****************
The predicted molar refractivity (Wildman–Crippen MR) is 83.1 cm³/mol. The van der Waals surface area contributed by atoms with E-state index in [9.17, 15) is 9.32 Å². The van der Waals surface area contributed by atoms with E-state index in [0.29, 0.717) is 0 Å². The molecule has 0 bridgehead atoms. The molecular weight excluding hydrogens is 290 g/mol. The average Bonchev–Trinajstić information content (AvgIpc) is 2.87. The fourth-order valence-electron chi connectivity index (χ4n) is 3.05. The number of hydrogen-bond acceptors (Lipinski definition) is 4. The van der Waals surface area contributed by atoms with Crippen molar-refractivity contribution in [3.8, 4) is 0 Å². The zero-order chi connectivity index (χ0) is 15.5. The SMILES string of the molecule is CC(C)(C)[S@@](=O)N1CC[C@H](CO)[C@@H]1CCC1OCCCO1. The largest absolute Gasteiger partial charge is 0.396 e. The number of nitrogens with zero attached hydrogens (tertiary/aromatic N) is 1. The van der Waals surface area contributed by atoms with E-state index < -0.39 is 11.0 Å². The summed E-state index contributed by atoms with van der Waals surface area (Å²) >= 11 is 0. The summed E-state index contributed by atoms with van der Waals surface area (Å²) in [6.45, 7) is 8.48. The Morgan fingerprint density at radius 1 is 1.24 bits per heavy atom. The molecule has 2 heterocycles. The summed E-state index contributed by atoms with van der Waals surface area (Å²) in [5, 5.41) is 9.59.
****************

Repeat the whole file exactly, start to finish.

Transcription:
The predicted molar refractivity (Wildman–Crippen MR) is 83.1 cm³/mol. The van der Waals surface area contributed by atoms with E-state index in [9.17, 15) is 9.32 Å². The van der Waals surface area contributed by atoms with E-state index in [0.29, 0.717) is 0 Å². The molecule has 0 bridgehead atoms. The molecular weight excluding hydrogens is 290 g/mol. The average Bonchev–Trinajstić information content (AvgIpc) is 2.87. The fourth-order valence-electron chi connectivity index (χ4n) is 3.05. The number of hydrogen-bond acceptors (Lipinski definition) is 4. The van der Waals surface area contributed by atoms with Crippen molar-refractivity contribution in [3.8, 4) is 0 Å². The zero-order chi connectivity index (χ0) is 15.5. The SMILES string of the molecule is CC(C)(C)[S@@](=O)N1CC[C@H](CO)[C@@H]1CCC1OCCCO1. The largest absolute Gasteiger partial charge is 0.396 e. The number of nitrogens with zero attached hydrogens (tertiary/aromatic N) is 1. The van der Waals surface area contributed by atoms with E-state index < -0.39 is 11.0 Å². The summed E-state index contributed by atoms with van der Waals surface area (Å²) >= 11 is 0. The summed E-state index contributed by atoms with van der Waals surface area (Å²) in [6.45, 7) is 8.48. The Morgan fingerprint density at radius 1 is 1.24 bits per heavy atom. The molecule has 2 heterocycles. The summed E-state index contributed by atoms with van der Waals surface area (Å²) in [5, 5.41) is 9.59.